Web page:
According to the misbelief that baseball was introduced by the U.S. military interventions, Chavismo has provoked the decline of a sport that offered opportunities for Venezuelan youngsters.
Many people in the Caribbean Basin, in Europe and in the south of our continent assume that baseball arrived in our countries as a result of the countless American military interventions in the region, at the beginning of the 20th century. However, it is a fact that the United States Marine Corps did not bring the game to us.
The man who first took a baseball bat and a ball to Cuba was Nemesio Guilló. It happened back in 1864! The civil war was ongoing and Cubans were still subjects of the Spanish Crown.
Nemesio was one of three “mommy’s boys” to be sent off by his affluent parents to study at a university (Springville College) in Mobile, Alabama, in 1858. By 1868, Nemesio had already built a team – the Havana Baseball Club – that had defeated the crew of an American merchant schooner during a friendly game.
However, the team did not have time to celebrate the feat: it was forced into secrecy because the Ten Years’ War (Cuba’s fight for independence) broke out that same year and the Spanish authorities forbade the game.
Pro-independence Cuban youngsters preferred baseball to bullfighting because they had to pay homage to the authorities of the Spanish Crown during the latter. Apart from how enjoyable and exciting “the ball” can be, it is easy to understand why pro-independence Cubans attributed a symbolic value linked to modernity and ideas about freedom and egalitarianism to baseball as opposed to bullfighting and the decline of the monarchy.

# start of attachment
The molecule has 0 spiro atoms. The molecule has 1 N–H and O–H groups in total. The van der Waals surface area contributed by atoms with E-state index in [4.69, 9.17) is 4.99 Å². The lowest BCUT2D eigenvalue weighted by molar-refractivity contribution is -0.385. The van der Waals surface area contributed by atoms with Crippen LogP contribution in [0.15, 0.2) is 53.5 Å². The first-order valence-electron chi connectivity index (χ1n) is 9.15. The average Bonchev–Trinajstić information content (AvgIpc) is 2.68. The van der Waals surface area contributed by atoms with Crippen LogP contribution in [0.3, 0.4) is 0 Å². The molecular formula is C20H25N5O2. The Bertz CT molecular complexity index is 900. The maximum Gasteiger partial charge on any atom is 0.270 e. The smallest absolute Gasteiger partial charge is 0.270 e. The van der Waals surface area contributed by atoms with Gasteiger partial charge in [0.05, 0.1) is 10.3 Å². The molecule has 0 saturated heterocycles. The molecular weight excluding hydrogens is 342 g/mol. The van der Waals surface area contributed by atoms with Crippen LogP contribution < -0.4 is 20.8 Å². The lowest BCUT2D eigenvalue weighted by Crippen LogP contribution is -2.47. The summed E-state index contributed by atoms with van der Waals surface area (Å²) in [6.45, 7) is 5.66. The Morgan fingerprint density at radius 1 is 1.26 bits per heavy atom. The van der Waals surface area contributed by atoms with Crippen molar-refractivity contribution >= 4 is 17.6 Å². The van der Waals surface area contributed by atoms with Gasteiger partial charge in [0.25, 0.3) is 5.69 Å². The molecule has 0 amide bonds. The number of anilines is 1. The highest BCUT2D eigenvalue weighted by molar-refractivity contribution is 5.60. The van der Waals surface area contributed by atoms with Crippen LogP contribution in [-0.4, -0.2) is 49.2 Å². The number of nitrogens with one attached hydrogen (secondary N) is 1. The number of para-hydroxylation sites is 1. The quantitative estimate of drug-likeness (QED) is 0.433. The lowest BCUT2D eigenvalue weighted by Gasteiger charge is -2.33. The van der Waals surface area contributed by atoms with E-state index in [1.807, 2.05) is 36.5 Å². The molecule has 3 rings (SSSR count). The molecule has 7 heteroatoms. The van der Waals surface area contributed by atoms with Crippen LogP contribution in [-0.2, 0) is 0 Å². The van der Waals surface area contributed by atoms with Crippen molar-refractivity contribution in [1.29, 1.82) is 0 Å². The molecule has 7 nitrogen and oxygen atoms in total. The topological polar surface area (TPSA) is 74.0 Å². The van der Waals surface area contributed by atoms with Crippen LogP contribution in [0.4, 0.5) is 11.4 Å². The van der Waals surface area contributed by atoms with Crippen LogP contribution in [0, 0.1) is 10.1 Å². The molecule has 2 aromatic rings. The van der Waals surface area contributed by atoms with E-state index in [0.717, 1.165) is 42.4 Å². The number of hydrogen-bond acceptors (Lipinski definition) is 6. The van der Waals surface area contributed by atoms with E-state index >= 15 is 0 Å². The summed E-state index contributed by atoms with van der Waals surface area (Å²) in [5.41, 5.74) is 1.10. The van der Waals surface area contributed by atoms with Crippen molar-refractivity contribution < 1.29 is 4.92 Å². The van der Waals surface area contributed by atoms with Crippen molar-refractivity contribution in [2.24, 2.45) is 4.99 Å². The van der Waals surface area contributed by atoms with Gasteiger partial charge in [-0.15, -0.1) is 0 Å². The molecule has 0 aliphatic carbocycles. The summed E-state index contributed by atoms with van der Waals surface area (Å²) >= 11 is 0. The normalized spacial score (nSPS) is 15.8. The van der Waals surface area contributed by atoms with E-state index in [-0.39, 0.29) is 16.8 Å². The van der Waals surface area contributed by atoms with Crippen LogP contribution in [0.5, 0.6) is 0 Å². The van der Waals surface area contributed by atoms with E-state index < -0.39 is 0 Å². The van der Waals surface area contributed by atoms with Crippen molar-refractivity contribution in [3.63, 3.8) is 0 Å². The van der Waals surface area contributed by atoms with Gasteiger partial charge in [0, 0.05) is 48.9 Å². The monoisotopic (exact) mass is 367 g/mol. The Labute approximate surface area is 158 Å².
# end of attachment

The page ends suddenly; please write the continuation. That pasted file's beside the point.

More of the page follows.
As a Venezuelan, I grew up with the misbelief that baseball arrived in our country with the first American oil tankers. We now know, thanks to diligent researchers such as Caraquenian historian Javier González, that descendants of well-off families also imported the game in the last decade of the 19th century, following Nemesio’s steps. Our first baseball match was played in the switchyard of a railway station east of Caracas in 1895, long before we, Venezuelans, watched the first bullfight.
In Venezuela, as in the rest of the Spanish-speaking Caribbean, the forefathers belonged to the so-called elites. However, the sovereign state soon took control of the game by looking at how the young rich men played it, which was the only way to learn the composition laws of a game whose rules “always seem an exception when seen from afar.”
In his book “The Pride of Havana,” Roberto González Echevarría, who is a distinguished professor of comparative literature at Yale University and a baseball historian on the island, offers this thesis: “American culture is one of the fundamental components of Cuban culture, even when historically there have been concerted and painful attempts to fight it off or deny it. […] Baseball is the clearest indication of this, but not the only one. It is a process in which the antagonist is absorbed instead of repelled.” This is about Cuba, but it is the same for Venezuela.
Baseball has provided a familiar language across the region with some idioms whose imagery often refers to moral dilemmas. This can be seen in game strategies, in all those surprise shots full of malice that are so typical of baseball, such as the ones we found in segregated American black leagues. This malice was quickly absorbed by Cuban and Dominican players who went to the United States and played in those leagues.
The names and surnames of any professional American baseball lineup give an impression of the place that this “tale about borders,” as González Echevarría would call it, takes up in the American cultural history and ours, its neighbors. A tale that has lasted over a century and a half.